Of course, you can still use the order field to manually order pages, but Nested Pages gives you the ability to drag and drop them. So much easier.

Just move them around to the order you want and that’s it. All done.

Heads up: I have had problems dragging and dropping with this plugin before, be sure to clear your browser cache after installing it to clear out cached scripts that might interfere.

All Pages at Once

In the default “all pages” view the list of pages is paged. You can go to the screen options at the top to change how many pages are shown at once.

But the Nested Pages plugin shows all the pages in one view so you don’t have to worry about it.

Pages in Navigation

Normally I would say this is almost a different topic, but it is related so I want to add a bit of context here because you may have a menu consisting purely of pages — and you want to change the menu order.

To do that you simply go to “Appearance > Menus” and then you can drag and drop the menu item (pages) to the custom order you want. 

You can do this in any custom menu you create (and assign in your theme). And a bonus tip, don’t forget you can change the link text of any menu item from the same screen you reorder the menu items.

Listing Pages Using Code

What if you wanted to a page of your site where readers could see pages? Listed in the custom order you want of course.

After you have already set the page order (preferably by using the Nested Pages plugin for ease) and if you have the dev chops to dig into your theme and edit WP_Query, you could easily add a query something like:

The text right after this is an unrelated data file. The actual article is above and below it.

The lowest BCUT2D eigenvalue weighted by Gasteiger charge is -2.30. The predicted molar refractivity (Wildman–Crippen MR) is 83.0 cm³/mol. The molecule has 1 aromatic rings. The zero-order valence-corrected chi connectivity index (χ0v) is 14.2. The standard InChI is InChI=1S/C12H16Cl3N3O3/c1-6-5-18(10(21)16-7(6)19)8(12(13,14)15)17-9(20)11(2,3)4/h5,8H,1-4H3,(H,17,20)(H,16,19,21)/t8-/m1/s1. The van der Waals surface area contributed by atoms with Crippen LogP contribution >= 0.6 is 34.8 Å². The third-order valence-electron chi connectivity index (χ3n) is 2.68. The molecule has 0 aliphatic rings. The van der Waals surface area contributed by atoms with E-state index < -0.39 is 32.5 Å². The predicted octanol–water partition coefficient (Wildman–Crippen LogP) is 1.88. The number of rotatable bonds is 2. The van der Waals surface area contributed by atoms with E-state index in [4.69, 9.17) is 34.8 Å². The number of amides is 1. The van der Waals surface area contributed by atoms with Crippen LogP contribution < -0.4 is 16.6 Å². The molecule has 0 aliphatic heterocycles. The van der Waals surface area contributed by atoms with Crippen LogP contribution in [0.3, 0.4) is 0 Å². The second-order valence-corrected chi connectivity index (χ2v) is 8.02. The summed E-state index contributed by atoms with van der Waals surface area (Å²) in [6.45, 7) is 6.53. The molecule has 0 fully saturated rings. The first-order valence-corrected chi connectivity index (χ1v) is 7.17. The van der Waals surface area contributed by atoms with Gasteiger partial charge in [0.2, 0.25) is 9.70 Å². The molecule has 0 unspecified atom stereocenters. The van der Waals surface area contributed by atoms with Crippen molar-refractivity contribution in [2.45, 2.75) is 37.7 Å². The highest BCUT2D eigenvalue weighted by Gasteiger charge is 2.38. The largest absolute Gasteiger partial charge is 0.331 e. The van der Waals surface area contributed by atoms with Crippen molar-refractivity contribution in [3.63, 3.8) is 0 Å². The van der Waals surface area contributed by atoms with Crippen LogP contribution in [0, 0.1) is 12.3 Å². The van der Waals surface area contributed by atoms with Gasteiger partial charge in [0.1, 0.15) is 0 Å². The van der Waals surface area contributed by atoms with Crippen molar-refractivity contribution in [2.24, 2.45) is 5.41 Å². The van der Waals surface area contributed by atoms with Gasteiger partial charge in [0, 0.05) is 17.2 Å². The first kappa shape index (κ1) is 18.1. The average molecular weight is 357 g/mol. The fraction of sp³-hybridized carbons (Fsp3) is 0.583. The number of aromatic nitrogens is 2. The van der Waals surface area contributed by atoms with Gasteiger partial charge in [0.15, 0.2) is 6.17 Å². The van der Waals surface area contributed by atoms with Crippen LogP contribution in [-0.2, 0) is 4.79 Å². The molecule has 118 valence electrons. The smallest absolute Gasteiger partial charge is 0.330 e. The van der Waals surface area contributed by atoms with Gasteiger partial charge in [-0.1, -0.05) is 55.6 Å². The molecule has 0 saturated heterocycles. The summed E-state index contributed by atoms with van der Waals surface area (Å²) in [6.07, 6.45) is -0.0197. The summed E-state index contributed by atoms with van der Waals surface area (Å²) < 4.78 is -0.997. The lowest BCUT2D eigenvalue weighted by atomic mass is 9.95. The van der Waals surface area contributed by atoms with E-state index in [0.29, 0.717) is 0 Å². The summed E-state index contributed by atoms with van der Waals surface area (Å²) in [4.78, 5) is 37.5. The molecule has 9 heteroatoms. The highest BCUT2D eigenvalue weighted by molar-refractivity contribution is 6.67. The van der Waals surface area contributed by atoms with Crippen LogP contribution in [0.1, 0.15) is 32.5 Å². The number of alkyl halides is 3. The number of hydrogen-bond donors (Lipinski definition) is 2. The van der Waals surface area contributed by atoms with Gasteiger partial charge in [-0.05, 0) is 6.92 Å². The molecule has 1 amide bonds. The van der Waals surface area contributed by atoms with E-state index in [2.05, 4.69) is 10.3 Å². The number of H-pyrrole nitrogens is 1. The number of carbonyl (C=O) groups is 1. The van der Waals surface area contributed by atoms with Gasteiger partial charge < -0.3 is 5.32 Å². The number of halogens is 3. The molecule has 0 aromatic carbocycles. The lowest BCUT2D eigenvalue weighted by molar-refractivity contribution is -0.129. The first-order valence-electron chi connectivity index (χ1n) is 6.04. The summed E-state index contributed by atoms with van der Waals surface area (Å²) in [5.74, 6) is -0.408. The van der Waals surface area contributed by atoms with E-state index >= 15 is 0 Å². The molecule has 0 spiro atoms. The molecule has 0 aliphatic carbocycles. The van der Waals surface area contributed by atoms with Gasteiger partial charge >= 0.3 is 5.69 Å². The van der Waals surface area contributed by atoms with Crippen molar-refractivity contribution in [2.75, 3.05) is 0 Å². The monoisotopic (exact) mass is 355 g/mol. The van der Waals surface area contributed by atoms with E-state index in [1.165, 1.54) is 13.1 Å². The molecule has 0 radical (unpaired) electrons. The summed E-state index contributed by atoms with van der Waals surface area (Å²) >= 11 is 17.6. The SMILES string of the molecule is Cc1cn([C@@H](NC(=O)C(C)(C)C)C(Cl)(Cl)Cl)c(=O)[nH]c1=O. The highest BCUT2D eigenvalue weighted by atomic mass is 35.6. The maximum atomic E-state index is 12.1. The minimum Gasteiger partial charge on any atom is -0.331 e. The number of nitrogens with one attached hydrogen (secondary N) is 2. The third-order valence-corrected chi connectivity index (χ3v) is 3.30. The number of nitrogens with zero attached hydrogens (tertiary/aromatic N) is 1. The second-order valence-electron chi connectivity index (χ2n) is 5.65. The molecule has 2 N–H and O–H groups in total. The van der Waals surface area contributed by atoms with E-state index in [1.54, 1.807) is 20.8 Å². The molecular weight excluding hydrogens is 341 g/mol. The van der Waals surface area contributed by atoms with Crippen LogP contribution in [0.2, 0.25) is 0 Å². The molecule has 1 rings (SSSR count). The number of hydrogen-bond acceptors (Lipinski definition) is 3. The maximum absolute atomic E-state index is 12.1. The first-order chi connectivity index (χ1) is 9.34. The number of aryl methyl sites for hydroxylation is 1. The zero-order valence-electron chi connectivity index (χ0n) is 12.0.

$args = array(
    'orderby' => 'menu_order title',
    'order'   => 'DESC',
);
$query = new WP_Query( $args );

Then loop through the query and “do stuff” when each page found, like so:

if ( $query->have_posts() ) {
    echo '<ul>';
    while ( $query->have_posts() ) {
        $query->the_post();
        echo '<li>' . get_the_title() . '</li>';
    }
    echo '</ul>';
} else {
    // no pages found
}

wp_reset_postdata();

These code samples are from the official WordPress WP_Query documentation.

If you look closely you’ll see it says the_post() but that is the page… something you’d have to know as a WordPress developer. Technically, everything is a post, but WordPress allows for custom post types and “page” is a default custom post type.

I won’t dive more deeply into this… as it is more of a developer topic. But once you have appropriately added it to your theme template (and applied it to the page you want readers to see), you’ll have a cool, custom page with other pages listed within — in the order you want.

Nice work!

Additional Resources

Here are some other places where you can learn more about page ordering in WordPress.

  • “Not all themes display Page hierarchies by default in the navigation menu. If this is the case with the theme you are using, then you can use the Custom Menus feature to create sub-pages and to customize your navigation menus.” (wordpress.com)
  • “When WordPress aligns these pages across navigational areas, it uses a hierarchical alignment. This means that users can set which page comes first in a particular order. Otherwise, the system will arrange them either by date published or alphabetical order whichever your default installation uses. What if you want to arrange them in a specific way?” (greengeeks.com)
  • “Back when WordPress did not have the awesome menus, developers utilized this page ordering function to order their menus. However, it was a big pain. Let’s say you ordered your pages 1-10 respectively. Now if you wanted to change the order, you have to modify other page orders as well. Simple Page Ordering plugin makes that job very easy.” (wpbeginner.com)
  • “Simply drag and drop the page into the desired position. It’s that simple. No new admin menus pages, no clunky, bolted on user interfaces. Just drag and drop on the page or post-type screen.” (wordpress.org)

Summary

In this guide, I discussed the odd default page order and how you can override it manually — and also how to use the awesome Nested Pages plugin to make this task easier.

And also how you might dig into the code to hack your own page list that abides by the order you desire.

I hope you found it helpful and I’ll see you in the next guide.

Take care,

🐹, ✌️+❤️